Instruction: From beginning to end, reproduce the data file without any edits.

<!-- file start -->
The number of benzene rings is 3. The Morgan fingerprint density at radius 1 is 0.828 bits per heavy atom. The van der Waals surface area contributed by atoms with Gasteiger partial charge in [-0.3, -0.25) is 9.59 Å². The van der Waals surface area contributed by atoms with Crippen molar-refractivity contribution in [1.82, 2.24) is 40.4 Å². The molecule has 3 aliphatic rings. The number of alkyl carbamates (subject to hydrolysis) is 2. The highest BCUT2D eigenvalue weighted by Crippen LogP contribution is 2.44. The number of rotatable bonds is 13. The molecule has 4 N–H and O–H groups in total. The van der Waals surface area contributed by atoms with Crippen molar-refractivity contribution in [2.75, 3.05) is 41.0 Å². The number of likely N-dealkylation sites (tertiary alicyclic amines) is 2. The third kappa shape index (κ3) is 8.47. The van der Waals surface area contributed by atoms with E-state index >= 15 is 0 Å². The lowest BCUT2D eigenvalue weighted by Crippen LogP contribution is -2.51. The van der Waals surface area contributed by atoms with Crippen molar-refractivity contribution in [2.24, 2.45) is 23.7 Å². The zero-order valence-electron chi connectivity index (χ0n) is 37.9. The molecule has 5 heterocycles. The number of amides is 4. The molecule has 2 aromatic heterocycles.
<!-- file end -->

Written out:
The number of benzene rings is 3. The Morgan fingerprint density at radius 1 is 0.828 bits per heavy atom. The van der Waals surface area contributed by atoms with Gasteiger partial charge in [-0.3, -0.25) is 9.59 Å². The van der Waals surface area contributed by atoms with Crippen molar-refractivity contribution in [1.82, 2.24) is 40.4 Å². The molecule has 3 aliphatic rings. The number of alkyl carbamates (subject to hydrolysis) is 2. The highest BCUT2D eigenvalue weighted by Crippen LogP contribution is 2.44. The number of rotatable bonds is 13. The molecule has 4 N–H and O–H groups in total. The van der Waals surface area contributed by atoms with Crippen molar-refractivity contribution in [2.75, 3.05) is 41.0 Å². The number of likely N-dealkylation sites (tertiary alicyclic amines) is 2. The third kappa shape index (κ3) is 8.47. The van der Waals surface area contributed by atoms with E-state index >= 15 is 0 Å². The lowest BCUT2D eigenvalue weighted by Crippen LogP contribution is -2.51. The van der Waals surface area contributed by atoms with Crippen molar-refractivity contribution in [2.24, 2.45) is 23.7 Å². The zero-order valence-electron chi connectivity index (χ0n) is 37.9. The molecule has 5 heterocycles. The number of amides is 4. The molecule has 2 aromatic heterocycles.